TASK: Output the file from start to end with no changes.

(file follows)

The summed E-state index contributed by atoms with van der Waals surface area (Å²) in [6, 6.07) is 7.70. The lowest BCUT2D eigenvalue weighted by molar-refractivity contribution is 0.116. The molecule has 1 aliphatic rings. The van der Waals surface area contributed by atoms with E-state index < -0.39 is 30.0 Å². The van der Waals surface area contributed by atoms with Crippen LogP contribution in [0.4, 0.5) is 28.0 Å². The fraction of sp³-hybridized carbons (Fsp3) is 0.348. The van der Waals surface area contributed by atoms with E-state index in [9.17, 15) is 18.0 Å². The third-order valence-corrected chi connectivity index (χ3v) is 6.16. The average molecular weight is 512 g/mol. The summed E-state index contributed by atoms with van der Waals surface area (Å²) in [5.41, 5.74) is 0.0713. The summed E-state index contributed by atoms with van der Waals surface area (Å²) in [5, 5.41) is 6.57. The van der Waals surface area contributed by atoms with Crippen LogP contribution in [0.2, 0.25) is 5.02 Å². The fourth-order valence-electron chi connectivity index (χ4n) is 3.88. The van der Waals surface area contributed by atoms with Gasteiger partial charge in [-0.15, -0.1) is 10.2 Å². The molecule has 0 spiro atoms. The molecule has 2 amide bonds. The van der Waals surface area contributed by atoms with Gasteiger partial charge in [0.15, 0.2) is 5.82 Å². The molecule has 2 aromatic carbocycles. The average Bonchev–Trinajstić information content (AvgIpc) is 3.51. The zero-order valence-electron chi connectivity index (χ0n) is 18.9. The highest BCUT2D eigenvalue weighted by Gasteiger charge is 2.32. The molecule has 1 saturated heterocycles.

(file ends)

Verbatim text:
The summed E-state index contributed by atoms with van der Waals surface area (Å²) in [6, 6.07) is 7.70. The lowest BCUT2D eigenvalue weighted by molar-refractivity contribution is 0.116. The molecule has 1 aliphatic rings. The van der Waals surface area contributed by atoms with E-state index < -0.39 is 30.0 Å². The van der Waals surface area contributed by atoms with Crippen LogP contribution in [0.4, 0.5) is 28.0 Å². The fraction of sp³-hybridized carbons (Fsp3) is 0.348. The van der Waals surface area contributed by atoms with E-state index in [9.17, 15) is 18.0 Å². The third-order valence-corrected chi connectivity index (χ3v) is 6.16. The average molecular weight is 512 g/mol. The summed E-state index contributed by atoms with van der Waals surface area (Å²) in [5.41, 5.74) is 0.0713. The summed E-state index contributed by atoms with van der Waals surface area (Å²) in [5, 5.41) is 6.57. The van der Waals surface area contributed by atoms with Crippen LogP contribution in [0.2, 0.25) is 5.02 Å². The fourth-order valence-electron chi connectivity index (χ4n) is 3.88. The van der Waals surface area contributed by atoms with Gasteiger partial charge in [-0.15, -0.1) is 10.2 Å². The molecule has 0 spiro atoms. The molecule has 2 amide bonds. The van der Waals surface area contributed by atoms with Gasteiger partial charge in [0.15, 0.2) is 5.82 Å². The molecule has 2 aromatic carbocycles. The average Bonchev–Trinajstić information content (AvgIpc) is 3.51. The zero-order valence-electron chi connectivity index (χ0n) is 18.9. The highest BCUT2D eigenvalue weighted by Gasteiger charge is 2.32. The molecule has 1 saturated heterocycles.